Smaller draglines were also commonly used before hydraulic machines become widespread. Firms such as Ruston and Bucyrus made models such as the RB10 which were popular for small building works and drainage work. Several of these can still be seen in the English Fens of Cambridgeshire, Lincolnshire and parts of Norfolk, usually associated with drainage pumping engines.

UK Built / Operated Machines

UK Largest Machine (and most Famous)

This was a Bucyrus-Erie 1550-W fitted with a 65yd bucket on a 265 ft boom, and capable of digging to a depth of 150 ft. Was called "Big Geordie" and worked at the Radar North opencast site near Newcastle, England from 1969 to 1976 for Derek Crouch Mining, Then at the Butterwell site of Taylor Woodrow Ltd from 1977 till 1991, when coaling was completed. The machine was scrapped as world demand for machines was such that stripping it down was not viable and the UK market had moved to the new Large Hydraulic machines, as most sites were smaller and manoeuvrability was an issue.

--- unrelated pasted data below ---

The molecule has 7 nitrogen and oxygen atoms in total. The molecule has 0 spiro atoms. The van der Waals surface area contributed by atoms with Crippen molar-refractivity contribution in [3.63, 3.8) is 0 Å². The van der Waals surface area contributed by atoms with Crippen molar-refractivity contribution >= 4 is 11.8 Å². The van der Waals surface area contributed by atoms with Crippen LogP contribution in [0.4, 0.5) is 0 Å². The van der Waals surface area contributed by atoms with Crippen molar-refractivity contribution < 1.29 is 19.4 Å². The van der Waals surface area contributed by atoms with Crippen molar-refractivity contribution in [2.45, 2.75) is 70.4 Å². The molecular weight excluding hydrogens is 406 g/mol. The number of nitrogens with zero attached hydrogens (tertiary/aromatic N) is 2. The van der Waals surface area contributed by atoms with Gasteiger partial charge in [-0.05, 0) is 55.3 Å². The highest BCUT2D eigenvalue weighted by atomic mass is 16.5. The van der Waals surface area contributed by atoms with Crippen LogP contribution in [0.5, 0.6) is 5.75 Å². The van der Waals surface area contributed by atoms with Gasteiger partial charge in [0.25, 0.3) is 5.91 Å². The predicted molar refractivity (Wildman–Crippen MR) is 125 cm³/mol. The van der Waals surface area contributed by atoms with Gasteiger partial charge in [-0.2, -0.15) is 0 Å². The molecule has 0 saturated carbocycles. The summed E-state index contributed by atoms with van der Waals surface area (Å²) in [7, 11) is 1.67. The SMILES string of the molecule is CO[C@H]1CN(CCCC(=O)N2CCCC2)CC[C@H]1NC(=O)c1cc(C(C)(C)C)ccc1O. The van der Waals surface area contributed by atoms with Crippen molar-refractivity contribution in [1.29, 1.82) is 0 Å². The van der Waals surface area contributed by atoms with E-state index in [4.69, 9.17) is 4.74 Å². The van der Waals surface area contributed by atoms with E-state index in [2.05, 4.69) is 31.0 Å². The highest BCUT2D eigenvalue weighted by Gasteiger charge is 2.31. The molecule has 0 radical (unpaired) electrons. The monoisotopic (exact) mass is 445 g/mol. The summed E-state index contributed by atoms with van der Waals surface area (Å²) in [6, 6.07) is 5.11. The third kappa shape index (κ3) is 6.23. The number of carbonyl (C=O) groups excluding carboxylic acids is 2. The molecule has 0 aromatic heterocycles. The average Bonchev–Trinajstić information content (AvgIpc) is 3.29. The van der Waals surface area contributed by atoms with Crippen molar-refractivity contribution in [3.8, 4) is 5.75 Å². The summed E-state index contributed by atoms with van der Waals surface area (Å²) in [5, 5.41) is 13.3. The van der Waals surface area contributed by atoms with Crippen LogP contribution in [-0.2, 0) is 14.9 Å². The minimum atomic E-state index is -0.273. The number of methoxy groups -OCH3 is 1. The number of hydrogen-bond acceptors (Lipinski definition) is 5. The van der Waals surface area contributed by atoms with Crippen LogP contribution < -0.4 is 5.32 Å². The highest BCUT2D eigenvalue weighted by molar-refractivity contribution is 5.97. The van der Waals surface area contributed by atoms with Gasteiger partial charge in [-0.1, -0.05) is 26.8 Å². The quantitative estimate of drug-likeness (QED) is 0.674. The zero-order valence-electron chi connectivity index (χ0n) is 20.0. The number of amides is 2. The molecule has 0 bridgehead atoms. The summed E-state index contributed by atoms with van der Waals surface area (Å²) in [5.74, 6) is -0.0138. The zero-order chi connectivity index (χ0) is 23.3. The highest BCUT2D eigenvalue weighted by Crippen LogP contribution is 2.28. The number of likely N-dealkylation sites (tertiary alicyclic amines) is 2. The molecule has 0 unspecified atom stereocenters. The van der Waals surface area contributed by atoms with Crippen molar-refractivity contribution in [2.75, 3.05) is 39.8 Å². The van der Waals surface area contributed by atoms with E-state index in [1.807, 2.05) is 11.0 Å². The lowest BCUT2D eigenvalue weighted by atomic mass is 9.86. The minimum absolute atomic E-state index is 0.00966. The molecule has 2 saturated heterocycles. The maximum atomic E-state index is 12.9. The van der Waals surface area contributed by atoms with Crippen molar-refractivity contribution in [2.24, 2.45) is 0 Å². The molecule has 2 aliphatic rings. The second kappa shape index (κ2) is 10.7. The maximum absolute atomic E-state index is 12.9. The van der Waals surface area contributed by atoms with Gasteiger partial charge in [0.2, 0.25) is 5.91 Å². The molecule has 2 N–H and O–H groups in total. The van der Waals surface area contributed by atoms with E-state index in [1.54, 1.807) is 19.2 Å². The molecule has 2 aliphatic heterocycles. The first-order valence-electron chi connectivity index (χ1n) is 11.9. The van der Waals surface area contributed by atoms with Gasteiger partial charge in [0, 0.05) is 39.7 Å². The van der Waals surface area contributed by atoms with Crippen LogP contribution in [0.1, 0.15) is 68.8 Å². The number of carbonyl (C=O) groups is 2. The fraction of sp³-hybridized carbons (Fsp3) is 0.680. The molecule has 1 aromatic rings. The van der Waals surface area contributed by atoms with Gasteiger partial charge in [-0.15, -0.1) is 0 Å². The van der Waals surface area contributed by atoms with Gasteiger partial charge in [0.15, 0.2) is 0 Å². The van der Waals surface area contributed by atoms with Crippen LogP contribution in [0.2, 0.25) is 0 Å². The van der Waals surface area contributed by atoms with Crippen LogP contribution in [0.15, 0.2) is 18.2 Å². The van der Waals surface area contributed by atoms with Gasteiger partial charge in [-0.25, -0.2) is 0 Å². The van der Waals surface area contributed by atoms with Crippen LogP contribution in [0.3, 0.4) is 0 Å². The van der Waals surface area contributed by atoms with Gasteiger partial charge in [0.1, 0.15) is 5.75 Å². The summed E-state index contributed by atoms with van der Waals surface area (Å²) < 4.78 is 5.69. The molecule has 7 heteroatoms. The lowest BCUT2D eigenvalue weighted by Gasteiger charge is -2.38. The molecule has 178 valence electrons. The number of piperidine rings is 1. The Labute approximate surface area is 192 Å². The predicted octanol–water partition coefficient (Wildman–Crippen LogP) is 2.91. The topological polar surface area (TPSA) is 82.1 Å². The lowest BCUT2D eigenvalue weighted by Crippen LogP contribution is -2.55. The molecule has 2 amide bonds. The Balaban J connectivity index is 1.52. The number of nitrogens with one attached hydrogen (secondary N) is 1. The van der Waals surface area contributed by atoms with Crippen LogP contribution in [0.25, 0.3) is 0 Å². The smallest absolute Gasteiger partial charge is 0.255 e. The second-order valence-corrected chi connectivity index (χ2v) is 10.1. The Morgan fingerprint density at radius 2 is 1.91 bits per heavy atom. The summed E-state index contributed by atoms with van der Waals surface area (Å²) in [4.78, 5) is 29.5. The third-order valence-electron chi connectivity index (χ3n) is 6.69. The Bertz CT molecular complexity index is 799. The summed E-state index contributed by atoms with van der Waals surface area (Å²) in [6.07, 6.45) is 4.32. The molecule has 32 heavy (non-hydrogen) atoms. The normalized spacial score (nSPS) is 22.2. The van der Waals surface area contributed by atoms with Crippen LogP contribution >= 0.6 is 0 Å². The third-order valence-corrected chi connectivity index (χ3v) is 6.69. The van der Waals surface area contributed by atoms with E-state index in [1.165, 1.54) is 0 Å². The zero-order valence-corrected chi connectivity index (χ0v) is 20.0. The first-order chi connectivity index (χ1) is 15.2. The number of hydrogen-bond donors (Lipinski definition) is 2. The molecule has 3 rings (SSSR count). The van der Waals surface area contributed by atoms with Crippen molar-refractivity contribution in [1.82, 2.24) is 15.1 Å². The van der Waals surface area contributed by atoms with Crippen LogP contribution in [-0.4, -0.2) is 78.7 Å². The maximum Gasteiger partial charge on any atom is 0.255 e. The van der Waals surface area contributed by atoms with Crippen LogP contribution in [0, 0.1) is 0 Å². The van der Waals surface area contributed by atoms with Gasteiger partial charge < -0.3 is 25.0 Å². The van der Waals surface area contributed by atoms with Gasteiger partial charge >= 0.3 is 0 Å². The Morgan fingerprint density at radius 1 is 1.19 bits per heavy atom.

Worlds Largest Dragline

The coal mining dragline known as Big Muskie, owned by the Central Ohio Coal Company (a division of American Electric Power), was the world's largest mobile earth-moving machine, weighing nearly 13,000 metric tons and standing nearly 22 stories tall.[2] It operated in Guernsey County, in the U.S. state of Ohio from 1969 to 1991, and was powered by 13,800 volts of electricity. It was dismantled (scrapped) in 1999.[3]

Scale Models

A Working scale model of a walking dragline

There are several accurate Engineering Models of large excavators often demonstrated at shows in the Model engineering display tent. Some of the operating companies have commissioned versions for the site or head office.

See also


External links